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white girls and weed

How Weed Became a White Girl Thing

This image was removed due to legal reasons.

Her tone is glib, though she is clearly educated. She flexes a strong hashtag game, an eye for minimalist design. She is a beginner at reading tarot. She has opinions about Drake’s new album Views. She can paint a perfect cat-eye while high as fuck. She doesn’t fit the mold of the 1990s-era Spencers Gifts pothead, or the one the War on Drugs invented. She is a newish human iteration: She’s the beta stoner.

When “Broad City” emerged in 2014, it was lauded in part because characters Abbi and Ilana smoked weed frequently, but in a functioning way. It showed marijuana’s growth in one corner of society, where young white women held down jobs and personal relationships, getting high often without completely going up in smoke.

Alanna Vanacore, a 28-year-old white visual artist who lives in Brooklyn, is of this breed. She’s used marijuana for more than 10 years in some capacity. A clean, platinum bob sprouts from the top of her head, framing her face—not a mass of oily, matted hair. She says she smokes or uses a vaporizer a few times a week, usually to prep for painting or to deal with anxiety. She sleeps under a luxurious feather down comforter, tucked in an immaculate white slip. She doesn’t own one piece of tie-dyed clothing. The woman hustles, too, working a part-time administrative job in addition to selling her own work and producing shows to help peddle it.

There isn’t much in the way of an official census in regards to how many women in the U.S. use marijuana now, before, or ever, really. But if recent, frenzied media coverage (and legislative changes) are any indication, more and more women are sparking up. A boyfriend or male companion isn’t imperative to the equation. Instead, I’ve noticed more women around me attaining their own herb, and as their profile is growing they’re getting their own Instagram-ready products, too, like cutesy printed rolling papers and gold-dipped one-hitters.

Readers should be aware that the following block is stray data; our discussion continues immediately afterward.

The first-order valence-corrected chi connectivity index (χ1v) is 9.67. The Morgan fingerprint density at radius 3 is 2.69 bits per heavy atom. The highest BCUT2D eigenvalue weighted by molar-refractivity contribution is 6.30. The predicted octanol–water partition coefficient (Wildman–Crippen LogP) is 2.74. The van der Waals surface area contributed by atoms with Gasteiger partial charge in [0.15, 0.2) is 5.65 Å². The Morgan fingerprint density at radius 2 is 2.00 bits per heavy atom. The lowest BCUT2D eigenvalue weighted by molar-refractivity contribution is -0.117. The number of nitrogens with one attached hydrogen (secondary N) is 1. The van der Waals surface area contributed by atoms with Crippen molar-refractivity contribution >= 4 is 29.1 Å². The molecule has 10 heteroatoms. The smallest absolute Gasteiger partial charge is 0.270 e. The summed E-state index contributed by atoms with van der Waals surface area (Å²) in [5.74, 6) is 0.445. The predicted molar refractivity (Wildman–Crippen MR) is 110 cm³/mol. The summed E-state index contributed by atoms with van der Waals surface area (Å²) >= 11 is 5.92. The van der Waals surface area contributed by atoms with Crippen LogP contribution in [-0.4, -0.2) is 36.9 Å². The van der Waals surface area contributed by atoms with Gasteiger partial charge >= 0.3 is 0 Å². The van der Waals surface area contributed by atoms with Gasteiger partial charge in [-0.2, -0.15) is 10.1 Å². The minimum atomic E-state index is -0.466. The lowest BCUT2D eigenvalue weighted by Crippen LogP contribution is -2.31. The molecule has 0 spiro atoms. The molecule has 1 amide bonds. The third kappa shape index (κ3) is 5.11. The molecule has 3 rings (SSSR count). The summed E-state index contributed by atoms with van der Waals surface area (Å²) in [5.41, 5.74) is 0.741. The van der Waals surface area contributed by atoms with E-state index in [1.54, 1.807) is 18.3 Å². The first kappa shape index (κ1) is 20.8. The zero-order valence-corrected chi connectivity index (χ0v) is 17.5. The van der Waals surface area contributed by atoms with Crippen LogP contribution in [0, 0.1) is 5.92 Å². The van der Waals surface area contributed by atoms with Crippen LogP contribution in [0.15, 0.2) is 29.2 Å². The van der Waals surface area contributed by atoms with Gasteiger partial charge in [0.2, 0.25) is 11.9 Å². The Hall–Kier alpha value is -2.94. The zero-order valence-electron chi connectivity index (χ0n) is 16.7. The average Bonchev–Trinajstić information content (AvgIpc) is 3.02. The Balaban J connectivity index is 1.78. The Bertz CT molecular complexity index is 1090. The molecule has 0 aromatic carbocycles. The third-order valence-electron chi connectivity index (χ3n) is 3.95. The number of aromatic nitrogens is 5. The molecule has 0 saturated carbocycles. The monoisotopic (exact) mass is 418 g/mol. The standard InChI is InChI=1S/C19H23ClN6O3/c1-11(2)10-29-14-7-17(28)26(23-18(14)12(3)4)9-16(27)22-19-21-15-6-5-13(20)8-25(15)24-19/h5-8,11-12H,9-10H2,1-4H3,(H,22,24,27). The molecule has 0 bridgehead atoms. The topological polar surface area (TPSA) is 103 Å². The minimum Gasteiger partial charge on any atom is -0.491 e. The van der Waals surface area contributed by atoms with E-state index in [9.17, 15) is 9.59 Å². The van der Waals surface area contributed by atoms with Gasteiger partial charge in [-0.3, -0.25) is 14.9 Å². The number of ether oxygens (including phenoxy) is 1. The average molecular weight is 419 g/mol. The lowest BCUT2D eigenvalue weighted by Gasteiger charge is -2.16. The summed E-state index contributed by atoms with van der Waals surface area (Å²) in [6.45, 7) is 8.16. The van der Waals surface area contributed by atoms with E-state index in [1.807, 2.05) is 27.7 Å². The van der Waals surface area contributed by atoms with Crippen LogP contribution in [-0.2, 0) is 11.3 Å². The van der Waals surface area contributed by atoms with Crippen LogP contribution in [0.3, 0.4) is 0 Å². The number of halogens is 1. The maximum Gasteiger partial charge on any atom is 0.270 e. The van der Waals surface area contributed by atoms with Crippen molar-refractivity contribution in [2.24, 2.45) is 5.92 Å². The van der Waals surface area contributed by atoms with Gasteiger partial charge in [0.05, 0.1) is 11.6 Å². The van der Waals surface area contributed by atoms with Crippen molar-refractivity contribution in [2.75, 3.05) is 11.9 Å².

On one hand, the feminization of weed can be seen as empowering—stripping the culture of its once hyper-masculine, Cheech & Chong presumptions. But there’s an inherent whiteness to this new breed . Although the state of New York still deems marijuana largely illegal , Vanacore and the girls in “Broad City” don’t run a huge risk carrying a spliff’s worth of herb or less. Almost two years ago, the New York Police Department adopted a new policy that limited low-level marijuana charges to writing tickets. But more importantly, as the American Civil Liberties Union has found, black people are almost four times more likely than white people to be arrested for marijuana possession. So even as weed-smoking becomes a casual, female activity, the question of who gets to visibly participate in the culture still often breaks down along racial lines.

Missy Elliott , no matter that she’s one of the greatest hustlers of our time , is still remembered for Passing that Dutch. Rihanna’s marijuana use, obsessively catalogued by fans, is referred to by media outlets as part of a party-girl behavior that’s unhinged . In other words: Everyone loves the lady-stoner, just as long as she’s white.

The ‘90s were “more of drug rugs and dreads,” says Krystal Visions, a 32-year-old visual artist and Jill-of-all-creative-trades in Atlanta, Georgia. “It was more like, ‘That guy who smoked a lot of weed.’ Now it’s like, ‘Oh that girl is really cute and trendy and seems like she’s really fun and into herself. She also admits that she smokes weed.’” Visions is among the latter, balancing a part-time job serving with an event planning business, creating her own art, and running a burgeoning tarot-reading gig, among other ventures. She, too, admits that she smokes weed and freely references it on social media, posting stylized stoner pics to her Instagram.